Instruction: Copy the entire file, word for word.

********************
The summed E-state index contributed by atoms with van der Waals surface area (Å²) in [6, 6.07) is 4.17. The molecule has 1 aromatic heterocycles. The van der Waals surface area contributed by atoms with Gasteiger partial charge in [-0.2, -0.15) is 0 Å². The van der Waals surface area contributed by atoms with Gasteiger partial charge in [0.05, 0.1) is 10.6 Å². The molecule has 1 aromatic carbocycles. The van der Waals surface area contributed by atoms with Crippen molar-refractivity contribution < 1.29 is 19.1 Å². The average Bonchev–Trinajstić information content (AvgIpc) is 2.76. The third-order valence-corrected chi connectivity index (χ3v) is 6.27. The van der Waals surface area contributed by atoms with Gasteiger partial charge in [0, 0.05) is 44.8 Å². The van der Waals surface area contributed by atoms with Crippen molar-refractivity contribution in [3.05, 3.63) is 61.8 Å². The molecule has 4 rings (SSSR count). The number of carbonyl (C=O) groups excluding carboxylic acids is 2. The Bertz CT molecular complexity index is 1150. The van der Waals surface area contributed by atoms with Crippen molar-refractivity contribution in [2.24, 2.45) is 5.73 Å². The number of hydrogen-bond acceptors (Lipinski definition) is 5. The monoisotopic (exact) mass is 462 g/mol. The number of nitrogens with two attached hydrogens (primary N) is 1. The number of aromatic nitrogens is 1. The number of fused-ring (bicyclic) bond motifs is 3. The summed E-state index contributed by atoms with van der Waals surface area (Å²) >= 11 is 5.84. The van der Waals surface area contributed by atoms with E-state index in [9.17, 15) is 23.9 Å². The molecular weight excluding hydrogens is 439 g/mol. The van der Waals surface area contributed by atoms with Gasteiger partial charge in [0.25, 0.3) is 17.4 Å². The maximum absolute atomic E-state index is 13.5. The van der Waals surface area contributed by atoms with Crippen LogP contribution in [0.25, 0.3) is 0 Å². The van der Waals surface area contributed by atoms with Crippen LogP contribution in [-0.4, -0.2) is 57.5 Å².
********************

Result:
The summed E-state index contributed by atoms with van der Waals surface area (Å²) in [6, 6.07) is 4.17. The molecule has 1 aromatic heterocycles. The van der Waals surface area contributed by atoms with Gasteiger partial charge in [-0.2, -0.15) is 0 Å². The van der Waals surface area contributed by atoms with Gasteiger partial charge in [0.05, 0.1) is 10.6 Å². The molecule has 1 aromatic carbocycles. The van der Waals surface area contributed by atoms with Crippen molar-refractivity contribution < 1.29 is 19.1 Å². The average Bonchev–Trinajstić information content (AvgIpc) is 2.76. The third-order valence-corrected chi connectivity index (χ3v) is 6.27. The van der Waals surface area contributed by atoms with Gasteiger partial charge in [0, 0.05) is 44.8 Å². The van der Waals surface area contributed by atoms with Crippen molar-refractivity contribution in [3.05, 3.63) is 61.8 Å². The molecule has 4 rings (SSSR count). The number of carbonyl (C=O) groups excluding carboxylic acids is 2. The Bertz CT molecular complexity index is 1150. The van der Waals surface area contributed by atoms with Crippen molar-refractivity contribution in [2.24, 2.45) is 5.73 Å². The number of hydrogen-bond acceptors (Lipinski definition) is 5. The monoisotopic (exact) mass is 462 g/mol. The number of nitrogens with two attached hydrogens (primary N) is 1. The number of aromatic nitrogens is 1. The number of fused-ring (bicyclic) bond motifs is 3. The summed E-state index contributed by atoms with van der Waals surface area (Å²) >= 11 is 5.84. The van der Waals surface area contributed by atoms with E-state index in [9.17, 15) is 23.9 Å². The molecular weight excluding hydrogens is 439 g/mol. The van der Waals surface area contributed by atoms with Gasteiger partial charge in [0.25, 0.3) is 17.4 Å². The maximum absolute atomic E-state index is 13.5. The van der Waals surface area contributed by atoms with Crippen LogP contribution in [0.25, 0.3) is 0 Å². The van der Waals surface area contributed by atoms with Crippen LogP contribution in [-0.4, -0.2) is 57.5 Å².